About a month ago, I finished up my first WordPress theme, where it continues to go through the extensive manual review process with the folks at WordPress.org. I am big on building personal habits, and one of my habits is to write a minimum of 20 lines of code a day. The language doesn't matter, so long as I'm writing something. Now that I'm finished with that theme, I'm stuck with nothing to write, and that puts my habit in danger. For this, CodePen is great, because it provides you with an easy place to create code for the sake of coding, not because you're trying to make some sort of product, or anything else. You get to code because you want to code, and you can make anything that you damn well please. I didn't particularly want to start another WordPress theme until the first one is out, stable, and running, so I went ahead and jumped on CodePen and began to make an SNES controller with the help of my new found best friend, SCSS.
For the sake of keeping this article at a reasonable length, I tried to talk about the thinking behind the elements in the code, and avoid getting too deep into a line-by-line description of what I did. I skip entire sections of the code, and focus on the parts that I feel are most-important.
I come from a background in engineering, and did a lot of top-down 3D modeling in SolidWorks in my not-too-distant past. As it turns out, SCSS creates functionality that is very similar to how that method of 3D modeling works. If you take the time to build a solid foundation, with the right references, the rest of the model (or in this case, code) will come easy. I took time to create variables that would be easy to call on at a later time. Most-notably, the
$controller-side-diameter variable is used in the left and right-side elements a lot. It helped center the gamepad, the circle around the gamepad, the R and L buttons, and the center reference point for the buttons to rotate around.
The body was straightforward to build: 3 elements, sized, colored, and rounded with a side of a
float:left. Most of my time was spent on proportions at this point. I knew that it would be a pain to adjust the size of the controller after the fact, so I put a lot of time getting this right the first time.
The D-Pad (or dpad, depending on what day of the week I was writing the code) was positioned with the help of the
$controller-side-diameter variable, so if I did need to change the size of the controller, it would update the center point for the dpad, too.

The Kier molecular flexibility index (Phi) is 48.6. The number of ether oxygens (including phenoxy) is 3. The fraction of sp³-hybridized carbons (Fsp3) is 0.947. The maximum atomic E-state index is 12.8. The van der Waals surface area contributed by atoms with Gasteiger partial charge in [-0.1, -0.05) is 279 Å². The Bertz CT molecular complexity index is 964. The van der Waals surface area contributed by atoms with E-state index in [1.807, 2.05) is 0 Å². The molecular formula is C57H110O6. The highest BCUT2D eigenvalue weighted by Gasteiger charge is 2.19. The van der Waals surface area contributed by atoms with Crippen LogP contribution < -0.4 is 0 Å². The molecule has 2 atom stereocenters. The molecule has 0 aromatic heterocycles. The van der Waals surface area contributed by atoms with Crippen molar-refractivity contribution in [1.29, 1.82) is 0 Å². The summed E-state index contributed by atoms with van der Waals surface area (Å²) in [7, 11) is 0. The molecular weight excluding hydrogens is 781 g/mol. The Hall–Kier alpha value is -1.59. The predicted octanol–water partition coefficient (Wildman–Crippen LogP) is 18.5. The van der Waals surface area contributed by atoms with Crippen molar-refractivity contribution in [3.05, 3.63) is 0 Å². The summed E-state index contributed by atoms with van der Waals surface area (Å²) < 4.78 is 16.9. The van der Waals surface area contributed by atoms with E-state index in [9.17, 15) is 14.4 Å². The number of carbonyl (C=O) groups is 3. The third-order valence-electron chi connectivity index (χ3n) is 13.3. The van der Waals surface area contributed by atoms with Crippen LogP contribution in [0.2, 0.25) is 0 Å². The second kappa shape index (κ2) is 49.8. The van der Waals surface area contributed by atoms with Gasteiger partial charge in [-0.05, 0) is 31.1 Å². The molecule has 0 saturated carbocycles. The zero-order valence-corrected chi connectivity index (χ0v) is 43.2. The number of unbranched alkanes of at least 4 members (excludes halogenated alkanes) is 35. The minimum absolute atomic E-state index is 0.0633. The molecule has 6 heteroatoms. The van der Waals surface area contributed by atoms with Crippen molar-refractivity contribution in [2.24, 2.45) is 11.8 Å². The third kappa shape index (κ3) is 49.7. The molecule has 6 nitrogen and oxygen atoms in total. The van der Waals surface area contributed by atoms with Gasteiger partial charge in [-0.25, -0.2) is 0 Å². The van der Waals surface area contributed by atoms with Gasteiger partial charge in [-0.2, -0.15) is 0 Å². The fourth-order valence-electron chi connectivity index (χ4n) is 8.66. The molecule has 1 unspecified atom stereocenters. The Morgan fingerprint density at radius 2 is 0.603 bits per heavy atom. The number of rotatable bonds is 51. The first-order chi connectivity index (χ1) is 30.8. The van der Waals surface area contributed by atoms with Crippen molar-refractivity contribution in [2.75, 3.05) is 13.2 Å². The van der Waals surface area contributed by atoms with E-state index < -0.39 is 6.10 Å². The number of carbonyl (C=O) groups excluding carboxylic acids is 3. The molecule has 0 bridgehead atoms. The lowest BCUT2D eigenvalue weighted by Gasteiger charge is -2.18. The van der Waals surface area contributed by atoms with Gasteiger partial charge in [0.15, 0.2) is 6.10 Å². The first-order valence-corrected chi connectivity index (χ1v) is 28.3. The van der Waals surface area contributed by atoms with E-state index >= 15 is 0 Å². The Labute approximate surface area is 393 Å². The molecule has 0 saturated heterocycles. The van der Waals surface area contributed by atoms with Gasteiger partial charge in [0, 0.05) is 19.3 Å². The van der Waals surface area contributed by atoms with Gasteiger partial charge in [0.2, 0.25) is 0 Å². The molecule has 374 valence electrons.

I was very pleased with my solution for the arrows on this controller, because they ended up using a super-simple mixin that basically rotated and positioned each arrow in the correct place. All four arrows are actually made the exact same way, the only difference is that they are rotated. I found this to be a lot easier than trying to battle with the
border property in 4 different ways. I'd explain how the triangle works, but I think Chris has that covered quite well. The only difference for me, was I added a tiny bit of width to the arrows so I could add a radius to the corners.
The ABXY Buttons
The positioning for the ABYX buttons used the same process for placement as the D-Pad arrows; a
<ul> and four
<li> tags, one for each button. The only difference, is that the
<ul>'s height and width actually determined the position of the buttons. I set a width and height equal to the
$controller-side-offset - 50px and used percentages on the
<li> tags to place the buttons in-place, relative to the dimensions put into the
<ul> tag. It sounds a little tricky in-text, but take a look and I think it'll make sense. The magic of this is it essentially puts all of the positioning of the buttons inside of a single
height: attribute in an easy to change place. Since the
<ul> tag is centered on the right-side circle, the
height: changes will move the buttons closer-to, or further-from the center of the controller. That made adjusting the proportions of the buttons very easy to get right. I knew the underlay element would not be easy to dynamically move with the buttons (in fact, I didn't even try) so I made a point to get the proportions right before I added that element. This comes back to that strong foundation that I mentioned earlier.
R and L button arc
I dreaded this part, because I didn't have any idea on how I was going to make the arc on the buttons. I was plesantly surprised to find that it was easy to do with some fancy...gradient-ing.
css gradient(235deg,$controller-body 0%, $controller-body 47%,#666 50%,#666 50%,transparent 50%); The key with this is the
235 deg angle and the
transparent 50% at the end, because that makes the last half of the circle transparent, but keeps the rest of the arc visible. Those little arcs on the controller are actually half-circles, but the rest of the arc is hidden under the controller, so you don't see it.
Gradients, and Color
Mastering the gradient is what added the realistic punch to the controller, but I waited to do this after I was completely happy with everything else. Each layer of detail you add is another layer of complexity to the code, which makes it harder to edit. One of my most-used Chrome extensions is ColorZilla. It helps me extract colors from elements and images in my web browser quickly. To get the colors of the controller, I did a Google search for an SNES controller, and used ColorZilla to extract the colors I used for my base. I applied all of my base colors as variables in SCSS, which makes it a lot easier to adjust the color later-on if I need to.
I had a blast with this, and I can't wait to make more!